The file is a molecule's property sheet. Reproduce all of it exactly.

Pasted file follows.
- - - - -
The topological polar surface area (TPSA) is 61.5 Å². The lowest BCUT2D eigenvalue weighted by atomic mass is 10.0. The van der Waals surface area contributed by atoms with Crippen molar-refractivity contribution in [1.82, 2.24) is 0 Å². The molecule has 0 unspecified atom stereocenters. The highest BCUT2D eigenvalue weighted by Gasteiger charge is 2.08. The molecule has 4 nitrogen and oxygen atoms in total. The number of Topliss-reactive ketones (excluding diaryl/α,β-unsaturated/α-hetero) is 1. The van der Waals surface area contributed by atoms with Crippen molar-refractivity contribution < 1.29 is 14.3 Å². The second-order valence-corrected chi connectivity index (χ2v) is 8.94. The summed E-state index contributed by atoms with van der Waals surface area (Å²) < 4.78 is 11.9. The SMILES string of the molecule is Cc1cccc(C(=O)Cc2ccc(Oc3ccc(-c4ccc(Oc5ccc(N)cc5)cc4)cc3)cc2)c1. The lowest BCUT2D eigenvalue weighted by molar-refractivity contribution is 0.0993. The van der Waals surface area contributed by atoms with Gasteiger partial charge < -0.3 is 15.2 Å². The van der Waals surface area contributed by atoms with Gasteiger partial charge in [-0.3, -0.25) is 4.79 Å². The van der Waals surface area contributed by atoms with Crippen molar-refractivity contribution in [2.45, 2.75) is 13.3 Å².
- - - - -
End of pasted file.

The topological polar surface area (TPSA) is 61.5 Å². The lowest BCUT2D eigenvalue weighted by atomic mass is 10.0. The van der Waals surface area contributed by atoms with Crippen molar-refractivity contribution in [1.82, 2.24) is 0 Å². The molecule has 0 unspecified atom stereocenters. The highest BCUT2D eigenvalue weighted by Gasteiger charge is 2.08. The molecule has 4 nitrogen and oxygen atoms in total. The number of Topliss-reactive ketones (excluding diaryl/α,β-unsaturated/α-hetero) is 1. The van der Waals surface area contributed by atoms with Crippen molar-refractivity contribution < 1.29 is 14.3 Å². The second-order valence-corrected chi connectivity index (χ2v) is 8.94. The summed E-state index contributed by atoms with van der Waals surface area (Å²) < 4.78 is 11.9. The SMILES string of the molecule is Cc1cccc(C(=O)Cc2ccc(Oc3ccc(-c4ccc(Oc5ccc(N)cc5)cc4)cc3)cc2)c1. The lowest BCUT2D eigenvalue weighted by molar-refractivity contribution is 0.0993. The van der Waals surface area contributed by atoms with Gasteiger partial charge < -0.3 is 15.2 Å². The van der Waals surface area contributed by atoms with Gasteiger partial charge in [-0.3, -0.25) is 4.79 Å². The van der Waals surface area contributed by atoms with Crippen molar-refractivity contribution in [2.45, 2.75) is 13.3 Å².